Trading in your impulsive college years for a 9-5 job can be jarring, but adulting doesn’t have to be as traumatizing as TV makes it out to be. Contrary to popular belief, you can get your act together and still be awesome. In fact, getting your responsibilities in check will only make you more fun to be around, because you won’t drop the ball. Here’s how to make it happen without sacrificing the fun.
Successful people tend to be meticulous planners, so get organized. Opt for a planner that’s aesthetically striking so you want to use it, and keep it small to bring anywhere. The inside should consist of both calendar and a side page for notes. Mark important plans in the calendar section, then write details on the notes page.
Those who prefer digital can sync Google calendar with your phones to add dates mentioned in your Gmail chains to your calendar (Outlook and iOS perform a similar service). Most phones offer one-swipe previews of upcoming calendar items so no unexpected twists come your way. Then share your Google calendar with friends and family so they stop bugging you about their dog’s birthday party.
Automate your finances
Skip errands and paperwork with a little online planning. Add up your monthly bills (use the highest bill of the year as the benchmark) and keep that sum in your savings account, where it earns more interest. Automatically transfer the amount you’ll need to checking after the start of the month. Be sure to leave enough money in checking for unexpected costs. If you’re not exceeding your bank’s limit on savings transactions for the month, you can pay bills directly from there instead — through auto-payments, natch.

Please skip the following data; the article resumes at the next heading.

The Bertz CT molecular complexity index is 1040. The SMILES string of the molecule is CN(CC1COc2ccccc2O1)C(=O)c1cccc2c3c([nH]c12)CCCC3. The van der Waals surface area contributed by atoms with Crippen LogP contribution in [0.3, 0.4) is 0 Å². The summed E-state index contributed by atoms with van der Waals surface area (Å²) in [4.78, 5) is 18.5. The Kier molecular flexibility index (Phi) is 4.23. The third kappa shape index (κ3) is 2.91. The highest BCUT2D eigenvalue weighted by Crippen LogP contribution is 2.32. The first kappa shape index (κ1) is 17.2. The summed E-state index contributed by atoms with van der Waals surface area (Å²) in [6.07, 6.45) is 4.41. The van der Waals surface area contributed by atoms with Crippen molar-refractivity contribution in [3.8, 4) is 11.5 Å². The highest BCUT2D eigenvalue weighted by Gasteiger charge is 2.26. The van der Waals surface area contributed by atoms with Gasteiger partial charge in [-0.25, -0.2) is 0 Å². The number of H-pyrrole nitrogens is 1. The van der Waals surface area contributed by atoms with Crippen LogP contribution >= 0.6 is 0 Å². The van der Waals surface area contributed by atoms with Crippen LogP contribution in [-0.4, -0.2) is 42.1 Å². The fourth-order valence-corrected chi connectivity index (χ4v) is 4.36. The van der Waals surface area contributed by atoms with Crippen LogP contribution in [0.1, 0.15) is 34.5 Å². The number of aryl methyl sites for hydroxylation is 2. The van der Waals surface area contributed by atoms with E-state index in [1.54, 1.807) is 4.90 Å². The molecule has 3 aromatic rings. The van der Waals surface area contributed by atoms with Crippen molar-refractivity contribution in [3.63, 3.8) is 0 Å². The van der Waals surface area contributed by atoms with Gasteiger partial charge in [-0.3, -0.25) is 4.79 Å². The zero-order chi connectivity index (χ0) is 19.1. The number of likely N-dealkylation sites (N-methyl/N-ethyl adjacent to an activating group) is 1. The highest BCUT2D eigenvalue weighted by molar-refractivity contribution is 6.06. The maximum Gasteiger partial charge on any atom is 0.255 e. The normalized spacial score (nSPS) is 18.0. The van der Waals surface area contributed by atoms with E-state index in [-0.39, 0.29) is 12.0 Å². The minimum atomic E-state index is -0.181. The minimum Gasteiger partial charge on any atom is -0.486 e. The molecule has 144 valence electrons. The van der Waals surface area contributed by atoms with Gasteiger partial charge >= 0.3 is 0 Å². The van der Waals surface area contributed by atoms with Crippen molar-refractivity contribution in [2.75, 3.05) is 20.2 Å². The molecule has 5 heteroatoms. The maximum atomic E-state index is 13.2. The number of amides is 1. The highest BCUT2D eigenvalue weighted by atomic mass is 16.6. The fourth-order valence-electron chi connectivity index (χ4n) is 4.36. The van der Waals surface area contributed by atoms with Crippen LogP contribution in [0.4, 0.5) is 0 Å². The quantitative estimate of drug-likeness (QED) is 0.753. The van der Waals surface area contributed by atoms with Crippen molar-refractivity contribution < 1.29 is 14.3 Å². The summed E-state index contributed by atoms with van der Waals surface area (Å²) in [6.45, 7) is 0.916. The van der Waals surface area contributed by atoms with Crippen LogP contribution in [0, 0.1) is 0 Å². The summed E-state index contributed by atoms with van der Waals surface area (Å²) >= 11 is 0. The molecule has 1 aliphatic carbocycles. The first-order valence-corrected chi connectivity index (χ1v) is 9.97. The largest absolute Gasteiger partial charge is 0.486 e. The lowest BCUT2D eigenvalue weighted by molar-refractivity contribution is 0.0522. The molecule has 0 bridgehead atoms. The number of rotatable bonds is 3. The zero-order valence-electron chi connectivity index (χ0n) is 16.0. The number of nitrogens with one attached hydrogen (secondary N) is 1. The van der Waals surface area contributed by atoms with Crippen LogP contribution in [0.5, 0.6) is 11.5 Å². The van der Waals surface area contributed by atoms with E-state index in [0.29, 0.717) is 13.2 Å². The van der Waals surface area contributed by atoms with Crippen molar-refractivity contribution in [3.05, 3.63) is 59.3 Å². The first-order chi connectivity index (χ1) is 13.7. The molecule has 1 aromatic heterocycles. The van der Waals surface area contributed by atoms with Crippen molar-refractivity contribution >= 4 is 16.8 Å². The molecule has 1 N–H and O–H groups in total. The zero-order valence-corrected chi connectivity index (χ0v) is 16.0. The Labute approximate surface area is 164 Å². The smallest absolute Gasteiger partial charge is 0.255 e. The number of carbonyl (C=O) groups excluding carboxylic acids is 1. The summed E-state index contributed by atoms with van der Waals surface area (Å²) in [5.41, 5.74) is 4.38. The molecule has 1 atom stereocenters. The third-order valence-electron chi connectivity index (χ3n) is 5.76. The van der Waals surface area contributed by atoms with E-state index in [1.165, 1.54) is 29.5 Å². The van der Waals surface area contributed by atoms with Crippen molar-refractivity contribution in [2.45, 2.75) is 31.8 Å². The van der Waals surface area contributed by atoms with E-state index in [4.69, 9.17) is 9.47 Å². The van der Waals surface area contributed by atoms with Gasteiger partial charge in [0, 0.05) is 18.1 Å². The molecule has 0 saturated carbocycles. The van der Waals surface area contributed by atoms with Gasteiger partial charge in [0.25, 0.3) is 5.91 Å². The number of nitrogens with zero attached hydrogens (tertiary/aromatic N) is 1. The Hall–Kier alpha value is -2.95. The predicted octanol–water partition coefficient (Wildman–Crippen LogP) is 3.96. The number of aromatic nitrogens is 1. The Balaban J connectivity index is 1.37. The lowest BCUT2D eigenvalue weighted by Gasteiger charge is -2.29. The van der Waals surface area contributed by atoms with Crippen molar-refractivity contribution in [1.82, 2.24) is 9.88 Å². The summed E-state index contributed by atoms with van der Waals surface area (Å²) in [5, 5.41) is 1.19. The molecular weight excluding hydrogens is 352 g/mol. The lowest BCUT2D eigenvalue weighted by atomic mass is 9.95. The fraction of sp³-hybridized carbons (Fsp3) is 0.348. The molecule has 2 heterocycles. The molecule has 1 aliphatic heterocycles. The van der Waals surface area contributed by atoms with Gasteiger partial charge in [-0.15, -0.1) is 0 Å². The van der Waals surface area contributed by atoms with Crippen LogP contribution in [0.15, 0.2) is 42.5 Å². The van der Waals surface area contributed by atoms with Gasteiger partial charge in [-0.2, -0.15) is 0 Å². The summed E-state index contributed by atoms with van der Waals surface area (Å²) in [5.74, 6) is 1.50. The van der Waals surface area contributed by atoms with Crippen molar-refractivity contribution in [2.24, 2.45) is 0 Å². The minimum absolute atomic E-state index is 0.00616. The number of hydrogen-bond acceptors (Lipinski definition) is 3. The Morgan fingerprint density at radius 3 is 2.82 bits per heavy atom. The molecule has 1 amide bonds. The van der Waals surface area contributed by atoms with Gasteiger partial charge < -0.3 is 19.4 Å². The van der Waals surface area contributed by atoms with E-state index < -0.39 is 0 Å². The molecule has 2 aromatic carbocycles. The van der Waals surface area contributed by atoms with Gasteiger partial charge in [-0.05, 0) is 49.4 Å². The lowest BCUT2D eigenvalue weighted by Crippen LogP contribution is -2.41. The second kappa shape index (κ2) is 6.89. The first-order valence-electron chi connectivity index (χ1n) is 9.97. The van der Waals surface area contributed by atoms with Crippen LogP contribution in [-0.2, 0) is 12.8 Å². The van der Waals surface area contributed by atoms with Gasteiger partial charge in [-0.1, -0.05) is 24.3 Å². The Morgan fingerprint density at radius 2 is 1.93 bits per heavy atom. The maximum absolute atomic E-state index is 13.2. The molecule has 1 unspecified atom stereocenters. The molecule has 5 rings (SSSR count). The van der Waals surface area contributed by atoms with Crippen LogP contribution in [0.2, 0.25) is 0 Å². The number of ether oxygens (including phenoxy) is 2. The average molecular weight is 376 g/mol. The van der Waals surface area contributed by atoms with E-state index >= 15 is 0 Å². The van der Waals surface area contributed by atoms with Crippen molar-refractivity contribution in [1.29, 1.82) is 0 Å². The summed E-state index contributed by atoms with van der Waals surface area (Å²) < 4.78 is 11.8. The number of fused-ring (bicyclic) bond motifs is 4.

Use direct deposit if your company offers it. You can’t misplace it like a check, and many banks give bonuses to new checking accounts that use direct deposit. Multiple accounts will also keep you from spending too freely, since some of your cash is earning money out of sight, and thus out of mind.
Put your credit card to work
A credit card with a rewards program can be a huge advantage if used properly. You’re going to spend money anyway, so why not get a percentage of it back? The key to this is paying off the balance in full every month. Points back for travel or coupon and cash redemption are like free cash.
To stay within budget, try this: put spending money in one pocket of your wallet. Every time you use your card, move that money to a different pocket you’re not allowed to touch. Then deposit the “spent” money into a checking account dedicated solely to paying off the card. That way you’ll earn card rewards while never accruing more debt than your liquid funds.
Health is wealth
Nothing says “adult” like actually taking care of yourself. The easiest way to do that? Get yourself a gym membership and freakin’ use it. According to a survey by Goldman Sachs, roughly 20% of millennials are dedicated to living a healthy lifestyle, but a separate study found that 60% of gym members never use their memberships. To make sure you stay out of the majority, opt for a program that holds you accountable. Classpass is offered in 29 major cities across the country — including New York, Austin, LA, Chicago, and Boston — and every time you try to bail on a class you registered for before realizing brunch is more fun than kickboxing, you get charged $15-$20.